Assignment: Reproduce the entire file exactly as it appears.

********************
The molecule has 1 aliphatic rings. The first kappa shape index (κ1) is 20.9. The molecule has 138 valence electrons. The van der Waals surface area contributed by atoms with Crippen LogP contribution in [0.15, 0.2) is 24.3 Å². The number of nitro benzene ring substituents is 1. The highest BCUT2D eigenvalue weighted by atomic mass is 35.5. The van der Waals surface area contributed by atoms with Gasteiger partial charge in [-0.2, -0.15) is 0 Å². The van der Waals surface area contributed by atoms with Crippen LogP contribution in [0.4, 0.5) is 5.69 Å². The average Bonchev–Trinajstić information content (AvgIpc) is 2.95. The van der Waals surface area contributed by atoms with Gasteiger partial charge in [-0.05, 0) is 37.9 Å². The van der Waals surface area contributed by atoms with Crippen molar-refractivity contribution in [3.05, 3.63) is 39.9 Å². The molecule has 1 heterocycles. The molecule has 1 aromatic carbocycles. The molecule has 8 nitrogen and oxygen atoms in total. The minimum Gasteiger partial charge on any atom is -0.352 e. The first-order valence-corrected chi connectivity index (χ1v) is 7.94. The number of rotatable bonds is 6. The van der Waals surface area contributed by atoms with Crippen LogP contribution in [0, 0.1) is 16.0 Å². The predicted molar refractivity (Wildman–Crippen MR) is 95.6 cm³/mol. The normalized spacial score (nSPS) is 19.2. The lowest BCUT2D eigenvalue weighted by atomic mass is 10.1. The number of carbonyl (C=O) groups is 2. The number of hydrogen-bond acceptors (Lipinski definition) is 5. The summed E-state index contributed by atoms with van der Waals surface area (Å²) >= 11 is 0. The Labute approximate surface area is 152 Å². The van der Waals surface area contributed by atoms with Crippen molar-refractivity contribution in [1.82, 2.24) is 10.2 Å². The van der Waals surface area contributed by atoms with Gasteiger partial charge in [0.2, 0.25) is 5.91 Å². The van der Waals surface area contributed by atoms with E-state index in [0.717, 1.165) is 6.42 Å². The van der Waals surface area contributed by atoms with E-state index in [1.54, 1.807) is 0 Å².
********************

The molecule has 1 aliphatic rings. The first kappa shape index (κ1) is 20.9. The molecule has 138 valence electrons. The van der Waals surface area contributed by atoms with Crippen LogP contribution in [0.15, 0.2) is 24.3 Å². The number of nitro benzene ring substituents is 1. The highest BCUT2D eigenvalue weighted by atomic mass is 35.5. The van der Waals surface area contributed by atoms with Gasteiger partial charge in [-0.2, -0.15) is 0 Å². The van der Waals surface area contributed by atoms with Crippen LogP contribution in [0.4, 0.5) is 5.69 Å². The average Bonchev–Trinajstić information content (AvgIpc) is 2.95. The van der Waals surface area contributed by atoms with Gasteiger partial charge in [-0.05, 0) is 37.9 Å². The van der Waals surface area contributed by atoms with Crippen molar-refractivity contribution in [3.05, 3.63) is 39.9 Å². The molecule has 1 heterocycles. The molecule has 1 aromatic carbocycles. The molecule has 8 nitrogen and oxygen atoms in total. The minimum Gasteiger partial charge on any atom is -0.352 e. The first-order valence-corrected chi connectivity index (χ1v) is 7.94. The number of rotatable bonds is 6. The van der Waals surface area contributed by atoms with Crippen LogP contribution in [0, 0.1) is 16.0 Å². The predicted molar refractivity (Wildman–Crippen MR) is 95.6 cm³/mol. The normalized spacial score (nSPS) is 19.2. The lowest BCUT2D eigenvalue weighted by atomic mass is 10.1. The number of carbonyl (C=O) groups is 2. The number of hydrogen-bond acceptors (Lipinski definition) is 5. The summed E-state index contributed by atoms with van der Waals surface area (Å²) >= 11 is 0. The Labute approximate surface area is 152 Å². The van der Waals surface area contributed by atoms with Crippen molar-refractivity contribution in [1.82, 2.24) is 10.2 Å². The van der Waals surface area contributed by atoms with Gasteiger partial charge in [0.2, 0.25) is 5.91 Å². The van der Waals surface area contributed by atoms with E-state index in [0.717, 1.165) is 6.42 Å². The van der Waals surface area contributed by atoms with E-state index in [1.54, 1.807) is 0 Å².